Interestingly, the as mentioned in this extract from Strike’s website, the intention of the backstory is to encourage immersion through ‘[suspending] reality,’ however our team found ourselves immersed without need for it. The immersive experience, without knowledge that there is intended to be a story behind it, simply becomes playful competition. In hindsight, the management of this story in relation to the game was not well founded and we likely would have forgotten about it during gameplay.


Conversely, at Dark Zone, the objective is given to the players in a thorough briefing beforehand: defeat other players and destroy their Base. This ‘story’ is much more simplistic than that dictated by Strike in their website. While playing laser tag, at both venues, what makes the spaces and experience immersive come down to what is happening physically, aurally and visually. In Dark Zone, the space has four separate storeys to move through. This allows for dynamic gameplay, since players are made to consider where others that could defeat them could be and where they might be able to attack from. There is little time for players to think about anything else, and their reality is suspended in the sense that all they can think about is finding other players, not getting hit and defeating the others. Strike, however, has a very simple and crude course layout with only two barely separated floor sections and a much smaller space to move around in. This shifts how participants are immersed because there is less space to explore, and as a result players felt more restricted or penned in.


The reward based objective of the game encourages this immersion on a deeper level as everyone in the game is driven to win. The higher the score a player achieves at the end of the game, the more rewarded they feel. This is similar to the reward based game flow of videogaming, and how it immerses players in their experience. Game flow is what encourages cohesive movement through a game without inhibiting immersion. Whether players are captivated by agame comes down to whether the participant loses awareness of their reality. This includes their immediate physical surroundings, sense of time, every-day concerns, and also how viscerally or emotionally invested the player finds themselves in the game. Much like in how videogames are immersive in this manner, so is laser tag. Over the course of multiple games both at Strike and Dark Zone, players became increasingly engrossed in the game. At several points, someone kept shrieking out of fright because they forgot that they were playing a game and were frightened by other players sneaking around the corners to get them.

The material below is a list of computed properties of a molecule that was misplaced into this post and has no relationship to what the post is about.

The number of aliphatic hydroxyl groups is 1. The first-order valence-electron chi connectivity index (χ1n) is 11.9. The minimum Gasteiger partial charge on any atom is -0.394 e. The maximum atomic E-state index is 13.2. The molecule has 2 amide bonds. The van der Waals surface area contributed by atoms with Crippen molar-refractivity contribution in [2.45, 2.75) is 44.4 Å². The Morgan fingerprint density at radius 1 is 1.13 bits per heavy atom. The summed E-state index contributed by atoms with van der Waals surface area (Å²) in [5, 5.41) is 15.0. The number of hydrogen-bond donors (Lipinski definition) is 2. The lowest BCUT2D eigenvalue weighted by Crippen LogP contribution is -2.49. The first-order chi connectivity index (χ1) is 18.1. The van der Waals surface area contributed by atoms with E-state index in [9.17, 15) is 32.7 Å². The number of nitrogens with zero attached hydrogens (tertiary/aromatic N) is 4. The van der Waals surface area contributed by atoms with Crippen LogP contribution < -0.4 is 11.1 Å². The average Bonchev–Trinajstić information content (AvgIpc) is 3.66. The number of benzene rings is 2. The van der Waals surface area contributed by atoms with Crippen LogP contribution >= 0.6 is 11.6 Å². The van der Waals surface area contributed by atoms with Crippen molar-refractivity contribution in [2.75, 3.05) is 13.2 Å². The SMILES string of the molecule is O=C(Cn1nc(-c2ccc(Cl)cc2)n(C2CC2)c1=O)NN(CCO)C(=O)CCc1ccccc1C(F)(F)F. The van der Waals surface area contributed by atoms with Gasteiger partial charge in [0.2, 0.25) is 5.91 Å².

Physical activity is what primarily sets laser tag apart from video gaming, since instead of using a console and observing through an avatar on a screen, the player is their own avatar actively moving around the environment. Much like in virtual and digital video gaming, the game is designed to encourage a sense of self-presence for players in the experience. Self-presence is defined as the degree to which the player feels that their game avatar were their real self. This definition is based on how a player is immersed in a game through a screen, however when the screen is replaced with presence in a physical environment and the nature of the competitive game is still in play, the level of immersion increases dramatically.